Why does the genus “Varanus” contain all known monitor lizards?

14 08 2009

Good tidings and well-wishes!

When I wrote an article about Varanus priscus (aka: “Megalania”) back in April, Zach made the following comment:

“Seems like every monitor lizard and its mother are within the Varanus genus. In fact, I can’t think of one that’s not. Have there been any large-scale comparisons between Varanids? Are they all really that similar?”

Having never considered that point, I replied that I’d enlist the services of the gang at “Ask A Biologist” to provide an answer. Unfortunately, after a few weeks, I forgot about it (sorry, Zach…). To redeem myself, I’ve posted their comments below.

First, Corwin Sullivan wrote:

“Yes, as far as I know, all living monitors are currently assigned to the genus Varanus. This is indeed an unusual situation, since a few dozen species exist and they vary widely in size and to some extent in body structure. Some taxonomists do recognise “subgenera” within Varanus, such as one called Odatria for the Australian “pygmy monitors”, and it is certainly possible that Varanus will some day be broken up into multiple genera.

The real issue here is that genera, like other ranks in the Linnean system, are entirely arbitrary. Every taxonomist who uses these ranks has some intuitive sense of how broadly a genus, class or family should be defined, but the intuitive senses of any two taxonomists might not agree. This tends to be especially true if they work on different groups of organisms, so there’s no guarantee that a genus of lizards is in any way comparable to a genus of flies or mushrooms. It may look like the genus Varanus includes an impressive range of variation, but all this really means is that the genus has been rather broadly defined. There is no central taxonomic authority to, er, monitor genus definitions and keep them meaningful and consistent.”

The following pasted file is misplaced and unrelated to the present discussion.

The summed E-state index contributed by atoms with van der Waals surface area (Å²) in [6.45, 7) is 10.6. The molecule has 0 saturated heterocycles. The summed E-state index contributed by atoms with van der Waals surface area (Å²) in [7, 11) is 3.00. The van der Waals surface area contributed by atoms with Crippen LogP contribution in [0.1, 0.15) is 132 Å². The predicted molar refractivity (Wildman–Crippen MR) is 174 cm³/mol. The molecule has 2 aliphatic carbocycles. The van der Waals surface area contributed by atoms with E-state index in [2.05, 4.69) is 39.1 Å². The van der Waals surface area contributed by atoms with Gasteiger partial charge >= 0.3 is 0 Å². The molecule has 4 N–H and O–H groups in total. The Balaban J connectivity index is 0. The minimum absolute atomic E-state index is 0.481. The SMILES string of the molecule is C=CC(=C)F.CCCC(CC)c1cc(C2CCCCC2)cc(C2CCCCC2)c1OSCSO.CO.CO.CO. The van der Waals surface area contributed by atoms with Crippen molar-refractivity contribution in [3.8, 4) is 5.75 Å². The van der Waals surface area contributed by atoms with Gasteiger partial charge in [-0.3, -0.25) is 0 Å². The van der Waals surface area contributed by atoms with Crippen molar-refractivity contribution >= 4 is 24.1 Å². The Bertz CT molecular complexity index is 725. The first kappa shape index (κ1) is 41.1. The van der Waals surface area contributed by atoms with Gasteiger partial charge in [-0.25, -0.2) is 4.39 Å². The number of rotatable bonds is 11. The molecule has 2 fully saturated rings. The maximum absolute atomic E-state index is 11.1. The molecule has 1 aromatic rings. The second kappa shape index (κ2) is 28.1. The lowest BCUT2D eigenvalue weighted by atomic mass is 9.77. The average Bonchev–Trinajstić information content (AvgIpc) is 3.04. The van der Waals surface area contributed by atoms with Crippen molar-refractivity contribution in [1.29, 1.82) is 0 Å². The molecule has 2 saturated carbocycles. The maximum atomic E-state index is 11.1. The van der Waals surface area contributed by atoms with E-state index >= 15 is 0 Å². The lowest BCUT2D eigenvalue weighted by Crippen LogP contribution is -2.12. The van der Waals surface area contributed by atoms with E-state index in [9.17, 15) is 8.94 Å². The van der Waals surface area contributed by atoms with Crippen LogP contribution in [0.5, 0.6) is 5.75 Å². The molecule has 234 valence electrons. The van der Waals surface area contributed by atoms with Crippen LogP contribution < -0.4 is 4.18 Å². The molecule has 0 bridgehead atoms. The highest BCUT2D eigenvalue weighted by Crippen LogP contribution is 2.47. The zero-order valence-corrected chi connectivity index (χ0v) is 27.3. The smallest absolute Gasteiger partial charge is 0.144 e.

Shortly thereafter, Mike Taylor added:

“… and the genus Quercus (the oak tree) contains at lease FOUR HUNDRED species, some of which look so different from what we usually think of as an oak that, from my vertebrate-o-centric perspective, it beggars belief that they all belong to the same genus.  It just goes to show that one man’s genus is another man’s family (or species).

That said, at least within groups, systematists really ought to try to keep the disparity encompassed at each rank similar as far as possible — e.g. one lizard genus should encompass about as much disparity (morphological difference) as another lizard genus, even if we accept at the outset that oak taxonomy is never going to follow the same standard!  And on that basis you do have to wonder whether Varanus is overlumped.  As it happens, I have before me right now the partially prepared (and rather smelly) skull of a mature savannah monitor lizard (Varanus exanthematicus), and it looks DRAMATICALLY different from the skull of the komodo dragon (Varanus komodoensis) shown on the Skulls Unlimited site at http://www.skullsunlimited.com/komodo-dragon-skull.html

BTW., you can look over a nice 3d scan of the V. exanthematicus skull at http://musom.marshall.edu/anatomy/holli … skull.html “

It can therefore hardly be argued that monitors, as a group, are far more diverse and taxonomically interesting than their current classification suggests.

May the fossil record (and the rest of the natural world) continue to enchant us all!




12 responses

14 08 2009
Zach Miller

Ah, wonderful! I’d forgotten all about this, thanks for bringing it back up! I imagine that, if monitor lizards were extinct and we dug up their skeletons and treated them like most other extinct animals, most of them would be placed in unique genera. 😛

14 08 2009